As the film opens, Thanos and his enforcers have attacked and overrun the ship containing the survivors of the destruction of Asgard. Although a wounded Thor doesn’t know it at that moment, his brother Loki possesses the Space Stone (otherwise called “the Tesseract” in previous films).

Meanwhile, Thanos’s agents are on Earth seeking the Time Stone from Doctor Strange and the Mind Stone, which is resting in the forehead of one of the Avengers, The Vision. Wanda and Vision are ambushed in Scotland, Captain America, Black Widow and the Falcon arrive to help.

When alien craft land in Manhattan, Iron Man and Spider-Man swing into action. The Guardians of the Galaxy are drawn into the action when they rescue Thor and discover that Thanos has attacked the Nova Corps home base and has the Power Stone. Realizing that her step-father may be close to obtaining all six stones, Glamora makes a strange and compelling request of Peter Quill…

As these story threads are spun out on Earth and throughout the galaxy, other heroes and villains will be drawn together in a deadly game of pursuit and combat. And at the center of it all is Thanos, powerful, regal and seemingly omnipotent, he sees as the savior who must destroy half the universe in order to save. As portrayed in motion capture by Josh Brolin, he exudes a single-minded passion in his quest for genocide.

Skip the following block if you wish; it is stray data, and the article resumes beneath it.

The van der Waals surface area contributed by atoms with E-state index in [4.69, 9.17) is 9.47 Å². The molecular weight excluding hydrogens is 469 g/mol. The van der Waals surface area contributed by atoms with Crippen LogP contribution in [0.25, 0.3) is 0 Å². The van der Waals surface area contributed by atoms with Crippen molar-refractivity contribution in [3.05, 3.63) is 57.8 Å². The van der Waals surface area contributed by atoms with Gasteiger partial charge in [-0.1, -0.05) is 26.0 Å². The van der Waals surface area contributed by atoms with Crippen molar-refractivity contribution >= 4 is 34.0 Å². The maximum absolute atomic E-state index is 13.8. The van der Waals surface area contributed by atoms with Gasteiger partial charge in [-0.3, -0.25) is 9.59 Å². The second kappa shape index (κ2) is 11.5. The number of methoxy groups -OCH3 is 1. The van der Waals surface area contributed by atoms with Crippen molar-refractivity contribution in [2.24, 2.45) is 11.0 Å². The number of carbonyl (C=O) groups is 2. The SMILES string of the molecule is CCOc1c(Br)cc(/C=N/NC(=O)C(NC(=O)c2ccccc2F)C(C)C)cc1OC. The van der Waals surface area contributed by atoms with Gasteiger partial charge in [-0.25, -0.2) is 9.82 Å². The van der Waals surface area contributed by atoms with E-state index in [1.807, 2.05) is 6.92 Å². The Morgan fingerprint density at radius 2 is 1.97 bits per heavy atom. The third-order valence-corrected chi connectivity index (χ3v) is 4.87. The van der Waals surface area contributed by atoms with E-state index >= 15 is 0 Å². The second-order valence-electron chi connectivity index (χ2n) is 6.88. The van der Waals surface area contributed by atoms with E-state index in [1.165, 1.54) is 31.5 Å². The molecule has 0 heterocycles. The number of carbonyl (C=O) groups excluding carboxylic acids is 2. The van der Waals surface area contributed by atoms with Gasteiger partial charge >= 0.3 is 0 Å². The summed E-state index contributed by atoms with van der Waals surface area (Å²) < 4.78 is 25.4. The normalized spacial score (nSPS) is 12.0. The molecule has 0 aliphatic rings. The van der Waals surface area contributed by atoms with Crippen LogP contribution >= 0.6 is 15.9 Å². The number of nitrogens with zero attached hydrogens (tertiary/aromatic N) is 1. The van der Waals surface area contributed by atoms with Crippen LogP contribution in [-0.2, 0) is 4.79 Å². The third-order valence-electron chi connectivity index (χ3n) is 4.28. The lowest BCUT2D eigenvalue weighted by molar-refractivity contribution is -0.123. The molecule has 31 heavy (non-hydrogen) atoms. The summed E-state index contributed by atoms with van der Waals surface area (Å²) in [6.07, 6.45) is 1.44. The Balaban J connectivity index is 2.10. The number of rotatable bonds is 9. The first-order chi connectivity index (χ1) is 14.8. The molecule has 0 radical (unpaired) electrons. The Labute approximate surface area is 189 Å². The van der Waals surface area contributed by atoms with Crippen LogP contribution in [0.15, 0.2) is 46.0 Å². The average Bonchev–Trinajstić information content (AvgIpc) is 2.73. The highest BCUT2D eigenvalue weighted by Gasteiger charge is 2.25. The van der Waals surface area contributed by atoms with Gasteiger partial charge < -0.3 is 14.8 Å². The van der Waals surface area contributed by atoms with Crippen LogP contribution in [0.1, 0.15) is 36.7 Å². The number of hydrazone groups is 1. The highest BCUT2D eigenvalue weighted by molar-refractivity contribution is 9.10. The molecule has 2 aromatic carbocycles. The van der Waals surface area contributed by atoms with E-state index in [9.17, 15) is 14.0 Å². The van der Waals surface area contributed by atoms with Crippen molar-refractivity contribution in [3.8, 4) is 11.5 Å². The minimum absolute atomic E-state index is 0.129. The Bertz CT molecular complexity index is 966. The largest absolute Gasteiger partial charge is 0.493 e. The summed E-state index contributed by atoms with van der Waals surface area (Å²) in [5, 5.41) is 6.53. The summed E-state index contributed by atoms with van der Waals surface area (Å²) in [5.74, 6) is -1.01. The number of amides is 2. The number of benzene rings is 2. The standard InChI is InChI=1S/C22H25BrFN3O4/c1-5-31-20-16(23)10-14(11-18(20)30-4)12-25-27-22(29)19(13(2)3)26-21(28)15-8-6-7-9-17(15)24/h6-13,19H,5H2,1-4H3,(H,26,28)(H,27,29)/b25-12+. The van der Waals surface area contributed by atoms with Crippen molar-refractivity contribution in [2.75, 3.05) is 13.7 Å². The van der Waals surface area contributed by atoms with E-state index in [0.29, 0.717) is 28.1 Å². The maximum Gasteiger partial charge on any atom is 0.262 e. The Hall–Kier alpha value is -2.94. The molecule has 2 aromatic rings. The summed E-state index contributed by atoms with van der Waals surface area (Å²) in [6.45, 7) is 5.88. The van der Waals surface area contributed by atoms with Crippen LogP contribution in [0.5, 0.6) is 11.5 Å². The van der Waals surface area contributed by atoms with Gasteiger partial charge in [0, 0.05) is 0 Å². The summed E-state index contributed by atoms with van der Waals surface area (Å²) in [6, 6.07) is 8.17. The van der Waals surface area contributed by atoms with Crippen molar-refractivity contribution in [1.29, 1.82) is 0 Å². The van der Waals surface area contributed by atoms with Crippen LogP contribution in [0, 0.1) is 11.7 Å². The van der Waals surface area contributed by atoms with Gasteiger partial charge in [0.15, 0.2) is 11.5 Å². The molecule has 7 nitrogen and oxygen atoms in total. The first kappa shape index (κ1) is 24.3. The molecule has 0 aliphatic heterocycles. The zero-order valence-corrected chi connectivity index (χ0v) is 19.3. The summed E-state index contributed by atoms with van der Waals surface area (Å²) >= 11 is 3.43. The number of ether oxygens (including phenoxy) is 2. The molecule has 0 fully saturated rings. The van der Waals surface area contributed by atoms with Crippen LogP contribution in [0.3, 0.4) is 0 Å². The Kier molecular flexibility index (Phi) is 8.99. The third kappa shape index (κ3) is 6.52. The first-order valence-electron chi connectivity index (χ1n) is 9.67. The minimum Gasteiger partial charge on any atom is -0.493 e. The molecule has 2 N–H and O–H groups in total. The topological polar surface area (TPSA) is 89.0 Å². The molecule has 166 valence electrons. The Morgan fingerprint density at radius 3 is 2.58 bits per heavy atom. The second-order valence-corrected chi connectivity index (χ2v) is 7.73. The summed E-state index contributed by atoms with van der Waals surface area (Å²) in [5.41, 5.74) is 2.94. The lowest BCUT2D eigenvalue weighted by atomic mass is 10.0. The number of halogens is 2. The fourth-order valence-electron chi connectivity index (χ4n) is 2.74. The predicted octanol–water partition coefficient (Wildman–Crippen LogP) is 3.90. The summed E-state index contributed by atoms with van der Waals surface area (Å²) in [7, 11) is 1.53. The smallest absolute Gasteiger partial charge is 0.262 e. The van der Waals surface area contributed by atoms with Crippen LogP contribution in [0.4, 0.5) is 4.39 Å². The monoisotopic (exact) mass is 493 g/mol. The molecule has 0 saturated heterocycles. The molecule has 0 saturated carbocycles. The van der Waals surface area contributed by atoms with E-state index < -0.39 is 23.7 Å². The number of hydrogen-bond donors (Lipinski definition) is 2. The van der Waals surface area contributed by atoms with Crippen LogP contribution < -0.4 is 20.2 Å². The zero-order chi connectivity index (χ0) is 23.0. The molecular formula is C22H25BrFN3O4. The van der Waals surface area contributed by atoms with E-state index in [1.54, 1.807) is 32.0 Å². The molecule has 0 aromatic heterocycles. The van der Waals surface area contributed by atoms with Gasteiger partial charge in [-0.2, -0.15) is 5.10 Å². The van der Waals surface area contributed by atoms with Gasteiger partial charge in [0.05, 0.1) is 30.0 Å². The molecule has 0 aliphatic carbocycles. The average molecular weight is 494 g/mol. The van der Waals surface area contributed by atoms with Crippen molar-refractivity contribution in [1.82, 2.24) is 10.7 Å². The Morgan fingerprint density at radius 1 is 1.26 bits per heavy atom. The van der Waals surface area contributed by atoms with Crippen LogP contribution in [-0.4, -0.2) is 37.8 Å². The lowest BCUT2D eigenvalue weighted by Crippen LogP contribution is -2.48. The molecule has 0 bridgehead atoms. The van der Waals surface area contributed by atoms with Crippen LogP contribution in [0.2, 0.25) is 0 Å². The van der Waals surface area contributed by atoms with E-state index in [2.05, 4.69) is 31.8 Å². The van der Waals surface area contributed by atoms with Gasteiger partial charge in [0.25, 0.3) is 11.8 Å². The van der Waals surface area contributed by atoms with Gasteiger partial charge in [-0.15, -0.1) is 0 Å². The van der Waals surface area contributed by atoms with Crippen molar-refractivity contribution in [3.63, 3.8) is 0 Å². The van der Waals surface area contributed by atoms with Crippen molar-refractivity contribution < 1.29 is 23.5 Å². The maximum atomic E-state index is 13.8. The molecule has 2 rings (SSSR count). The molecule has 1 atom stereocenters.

I must say that I have to admire the audaciousness and skill of the Russo brothers in making Infinity War. I have already heard some criticism regarding the story being too spread out and the short shrift some characters receive in the exposition of the story. My only comment as a long time reviewer and lifelong fan is that this movie could not have possible been executed any better and in any other way.

And believe me; nothing can prepare you for the ending of the movie. Prepare yourselves to be shocked, bewildered and dismayed. There is only one extra scene, a cryptic shot that takes place after all the credits have run. It provides a single ray of hope that may hold the key to salvation.

In the meantime, enjoy Ant-Man and the Wasp, which opens on July 6th.

If you can.

One thought on “Barkley — So Glad You (Didn’t) Ask: A Column of Unsolicited Opinions — #29

  1. Lis Riba: When did it pass the Bechdel test?
    (Not an attack. I saw the film last night, just can’t pinpoint which scene you might be referring to that isn’t about a male character).

    Cora: There are scenes with Okoye and Black Widow and later Scarlet Witch interacting, but I can’t recall offhand what they talk about.

    Camestros Felapton: Yes, I think most of the conversations between women in the film are technical fails of the Bechdel test. Most are about Thanos and some are about Vision – both of whom are male.

    Lis Riba: CF: that’s what I thought.
    There were some great quips & fights between women that technically qualify (one of Okoye’s lines stands out), but while much of the film is quippy, male characters actually have conversations.

    Marshall Ryan Maresca: There’s Black Widow and Okoye talking about Scarlet Witch, for one.

    Cora: There are scenes with Okoye and Black Widow and later Scarlet Witch interacting, but I can’t recall offhand what they talk about.